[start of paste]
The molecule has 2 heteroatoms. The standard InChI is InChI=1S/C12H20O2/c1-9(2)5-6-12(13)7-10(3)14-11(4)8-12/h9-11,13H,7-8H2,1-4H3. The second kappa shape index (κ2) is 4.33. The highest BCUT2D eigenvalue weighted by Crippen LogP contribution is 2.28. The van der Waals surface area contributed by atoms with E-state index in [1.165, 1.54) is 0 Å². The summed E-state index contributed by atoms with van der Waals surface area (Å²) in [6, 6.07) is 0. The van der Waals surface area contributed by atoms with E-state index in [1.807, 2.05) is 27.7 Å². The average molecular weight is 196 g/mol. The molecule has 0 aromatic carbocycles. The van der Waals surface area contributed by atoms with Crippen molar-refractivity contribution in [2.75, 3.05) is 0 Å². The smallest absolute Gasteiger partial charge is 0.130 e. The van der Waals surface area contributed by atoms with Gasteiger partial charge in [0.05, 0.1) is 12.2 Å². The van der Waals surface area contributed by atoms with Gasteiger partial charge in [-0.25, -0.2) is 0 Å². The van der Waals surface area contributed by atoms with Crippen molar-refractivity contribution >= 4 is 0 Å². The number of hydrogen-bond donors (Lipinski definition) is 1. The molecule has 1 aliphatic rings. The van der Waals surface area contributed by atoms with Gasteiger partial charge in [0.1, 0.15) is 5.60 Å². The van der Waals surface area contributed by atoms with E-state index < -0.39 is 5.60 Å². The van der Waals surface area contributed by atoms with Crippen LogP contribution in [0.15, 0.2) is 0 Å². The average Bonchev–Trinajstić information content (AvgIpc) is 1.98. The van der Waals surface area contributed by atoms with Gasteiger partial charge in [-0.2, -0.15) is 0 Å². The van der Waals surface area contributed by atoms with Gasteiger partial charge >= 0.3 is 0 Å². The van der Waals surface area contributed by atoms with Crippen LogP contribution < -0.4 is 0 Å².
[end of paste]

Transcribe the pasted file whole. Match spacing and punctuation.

The molecule has 2 heteroatoms. The standard InChI is InChI=1S/C12H20O2/c1-9(2)5-6-12(13)7-10(3)14-11(4)8-12/h9-11,13H,7-8H2,1-4H3. The second kappa shape index (κ2) is 4.33. The highest BCUT2D eigenvalue weighted by Crippen LogP contribution is 2.28. The van der Waals surface area contributed by atoms with E-state index in [1.165, 1.54) is 0 Å². The summed E-state index contributed by atoms with van der Waals surface area (Å²) in [6, 6.07) is 0. The van der Waals surface area contributed by atoms with E-state index in [1.807, 2.05) is 27.7 Å². The average molecular weight is 196 g/mol. The molecule has 0 aromatic carbocycles. The van der Waals surface area contributed by atoms with Crippen molar-refractivity contribution in [2.75, 3.05) is 0 Å². The smallest absolute Gasteiger partial charge is 0.130 e. The van der Waals surface area contributed by atoms with Gasteiger partial charge in [0.05, 0.1) is 12.2 Å². The van der Waals surface area contributed by atoms with Gasteiger partial charge in [-0.25, -0.2) is 0 Å². The van der Waals surface area contributed by atoms with Crippen molar-refractivity contribution >= 4 is 0 Å². The number of hydrogen-bond donors (Lipinski definition) is 1. The molecule has 1 aliphatic rings. The van der Waals surface area contributed by atoms with Gasteiger partial charge in [0.1, 0.15) is 5.60 Å². The van der Waals surface area contributed by atoms with E-state index < -0.39 is 5.60 Å². The van der Waals surface area contributed by atoms with Crippen LogP contribution in [0.15, 0.2) is 0 Å². The average Bonchev–Trinajstić information content (AvgIpc) is 1.98. The van der Waals surface area contributed by atoms with Gasteiger partial charge in [-0.2, -0.15) is 0 Å². The van der Waals surface area contributed by atoms with Gasteiger partial charge >= 0.3 is 0 Å². The van der Waals surface area contributed by atoms with Crippen LogP contribution < -0.4 is 0 Å².